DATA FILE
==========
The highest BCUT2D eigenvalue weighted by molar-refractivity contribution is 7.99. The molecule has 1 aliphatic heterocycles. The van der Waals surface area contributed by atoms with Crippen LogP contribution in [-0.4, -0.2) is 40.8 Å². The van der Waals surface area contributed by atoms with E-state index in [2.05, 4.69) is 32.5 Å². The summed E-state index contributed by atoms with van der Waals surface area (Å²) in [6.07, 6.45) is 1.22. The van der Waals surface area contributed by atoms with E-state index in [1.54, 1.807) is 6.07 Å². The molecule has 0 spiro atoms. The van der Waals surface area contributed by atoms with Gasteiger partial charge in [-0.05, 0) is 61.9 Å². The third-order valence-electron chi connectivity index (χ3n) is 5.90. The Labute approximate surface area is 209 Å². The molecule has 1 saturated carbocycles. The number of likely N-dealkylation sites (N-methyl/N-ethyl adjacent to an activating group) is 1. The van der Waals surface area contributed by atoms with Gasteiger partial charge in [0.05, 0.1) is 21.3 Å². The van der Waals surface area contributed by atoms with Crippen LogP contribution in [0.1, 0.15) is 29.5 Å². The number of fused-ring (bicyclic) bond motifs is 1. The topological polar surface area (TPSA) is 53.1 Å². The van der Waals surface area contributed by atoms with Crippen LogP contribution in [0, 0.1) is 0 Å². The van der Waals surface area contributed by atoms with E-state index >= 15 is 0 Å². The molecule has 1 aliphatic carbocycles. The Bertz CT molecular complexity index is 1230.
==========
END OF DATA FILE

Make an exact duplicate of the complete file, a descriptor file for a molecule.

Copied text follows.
The highest BCUT2D eigenvalue weighted by molar-refractivity contribution is 7.99. The molecule has 1 aliphatic heterocycles. The van der Waals surface area contributed by atoms with Crippen LogP contribution in [-0.4, -0.2) is 40.8 Å². The van der Waals surface area contributed by atoms with E-state index in [2.05, 4.69) is 32.5 Å². The summed E-state index contributed by atoms with van der Waals surface area (Å²) in [6.07, 6.45) is 1.22. The van der Waals surface area contributed by atoms with E-state index in [1.54, 1.807) is 6.07 Å². The molecule has 0 spiro atoms. The van der Waals surface area contributed by atoms with Gasteiger partial charge in [-0.05, 0) is 61.9 Å². The third-order valence-electron chi connectivity index (χ3n) is 5.90. The Labute approximate surface area is 209 Å². The molecule has 1 saturated carbocycles. The number of likely N-dealkylation sites (N-methyl/N-ethyl adjacent to an activating group) is 1. The van der Waals surface area contributed by atoms with Gasteiger partial charge in [0.05, 0.1) is 21.3 Å². The van der Waals surface area contributed by atoms with Crippen LogP contribution in [0.1, 0.15) is 29.5 Å². The number of fused-ring (bicyclic) bond motifs is 1. The topological polar surface area (TPSA) is 53.1 Å². The van der Waals surface area contributed by atoms with Crippen LogP contribution in [0, 0.1) is 0 Å². The van der Waals surface area contributed by atoms with E-state index >= 15 is 0 Å². The molecule has 1 aliphatic carbocycles. The Bertz CT molecular complexity index is 1230.